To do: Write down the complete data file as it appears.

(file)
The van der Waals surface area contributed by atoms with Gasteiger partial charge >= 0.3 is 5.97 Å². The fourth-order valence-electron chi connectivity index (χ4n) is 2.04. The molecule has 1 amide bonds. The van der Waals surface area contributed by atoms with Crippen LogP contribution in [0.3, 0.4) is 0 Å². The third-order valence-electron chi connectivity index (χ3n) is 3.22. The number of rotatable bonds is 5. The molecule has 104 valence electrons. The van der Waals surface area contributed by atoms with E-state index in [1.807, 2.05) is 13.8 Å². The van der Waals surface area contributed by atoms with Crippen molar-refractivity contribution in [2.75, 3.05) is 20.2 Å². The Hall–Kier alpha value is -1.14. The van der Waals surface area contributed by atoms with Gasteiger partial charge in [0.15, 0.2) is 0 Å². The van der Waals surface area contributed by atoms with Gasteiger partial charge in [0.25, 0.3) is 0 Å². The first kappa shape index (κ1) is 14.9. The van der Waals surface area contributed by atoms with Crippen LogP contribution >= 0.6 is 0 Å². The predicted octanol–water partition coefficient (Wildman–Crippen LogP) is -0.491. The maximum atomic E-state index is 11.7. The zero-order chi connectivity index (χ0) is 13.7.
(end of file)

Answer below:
The van der Waals surface area contributed by atoms with Gasteiger partial charge >= 0.3 is 5.97 Å². The fourth-order valence-electron chi connectivity index (χ4n) is 2.04. The molecule has 1 amide bonds. The van der Waals surface area contributed by atoms with Crippen LogP contribution in [0.3, 0.4) is 0 Å². The third-order valence-electron chi connectivity index (χ3n) is 3.22. The number of rotatable bonds is 5. The molecule has 104 valence electrons. The van der Waals surface area contributed by atoms with E-state index in [1.807, 2.05) is 13.8 Å². The van der Waals surface area contributed by atoms with Crippen molar-refractivity contribution in [2.75, 3.05) is 20.2 Å². The Hall–Kier alpha value is -1.14. The van der Waals surface area contributed by atoms with Gasteiger partial charge in [0.15, 0.2) is 0 Å². The van der Waals surface area contributed by atoms with Gasteiger partial charge in [0.25, 0.3) is 0 Å². The first kappa shape index (κ1) is 14.9. The van der Waals surface area contributed by atoms with Crippen LogP contribution >= 0.6 is 0 Å². The predicted octanol–water partition coefficient (Wildman–Crippen LogP) is -0.491. The maximum atomic E-state index is 11.7. The zero-order chi connectivity index (χ0) is 13.7.